15 Feb 2007
Aubrey Meyer on the Confluence of Peak Oil and Climate Change…
**Aubrey Meyer** runs the Global Commons Institute and is the creator of the approach to climate change known as Contraction and Convergence. While he was in Totnes, teaching on Schumacher College’s Climate Change course, he gave a well-attended talk for Transition Town Totnes, where as well as speaking he treated the audience to some virtuouso violin playing. Prior to that I interviewed him at length about C&C and its relation to peak oil. Here is an extract from that, which explores the link between peak oil and climate change.
**How do you see the relationship between peak oil and climate change, and between Contraction and Converence and the Oil Depletion Protocol?**
The Oil Depletion Protocol originated with Colin Campbell and is a very sensible idea, essentially that countries should agree not to produce above their depletion rate, so you can stabilise that over the medium terms as peak oil bites everywere. It may be that countries are going to agree to do that, OPEC doesn’t always behave itself within its own group terms, people break the quotas and so on, but the point about Colin was that he was completely disinterested in climate change because, as an oil geologist, he regarded it as something remote and over the horizon, not immediate, and as essentially an Act of God rather than an Act of Man, that there was nothing we could do about turbulence at a climatic level, it is kind of a given, regardless of what human beings do.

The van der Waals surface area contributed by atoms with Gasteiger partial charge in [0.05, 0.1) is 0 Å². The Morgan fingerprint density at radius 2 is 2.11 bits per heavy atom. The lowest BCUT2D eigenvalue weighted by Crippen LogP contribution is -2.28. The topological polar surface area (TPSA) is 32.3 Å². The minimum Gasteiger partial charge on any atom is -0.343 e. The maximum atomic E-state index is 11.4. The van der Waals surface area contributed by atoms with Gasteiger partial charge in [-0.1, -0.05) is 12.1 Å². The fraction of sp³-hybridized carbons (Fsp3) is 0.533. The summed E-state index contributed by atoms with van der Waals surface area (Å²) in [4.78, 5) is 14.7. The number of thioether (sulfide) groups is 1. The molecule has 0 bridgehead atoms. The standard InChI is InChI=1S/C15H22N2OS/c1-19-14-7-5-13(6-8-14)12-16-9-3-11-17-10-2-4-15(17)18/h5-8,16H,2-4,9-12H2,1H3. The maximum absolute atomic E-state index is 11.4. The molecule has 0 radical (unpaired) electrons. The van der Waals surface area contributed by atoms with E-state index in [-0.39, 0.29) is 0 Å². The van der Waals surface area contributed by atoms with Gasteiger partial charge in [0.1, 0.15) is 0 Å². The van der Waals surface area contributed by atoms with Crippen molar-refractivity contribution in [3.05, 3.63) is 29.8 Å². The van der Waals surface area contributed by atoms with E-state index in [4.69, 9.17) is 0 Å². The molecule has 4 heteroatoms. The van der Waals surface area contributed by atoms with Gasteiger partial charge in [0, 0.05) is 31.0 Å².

The real issue here is if you do the total carbon arithmetic of oil depletion and gas depletion and the non-depletion of coal, and also the emergence of these exotics, tar sands, deep water finds and so on, there clearly, in all categories, oil, coal and gas, is more than enough to fry the planet. I see now they are even talking about going into this Nazi programme, we did it in South Africa, converting coal into oil substitutes and so on. At this point, in one sense, the Greenpeace slogan comes to bear, “we’re not running out of oil, we’re running into it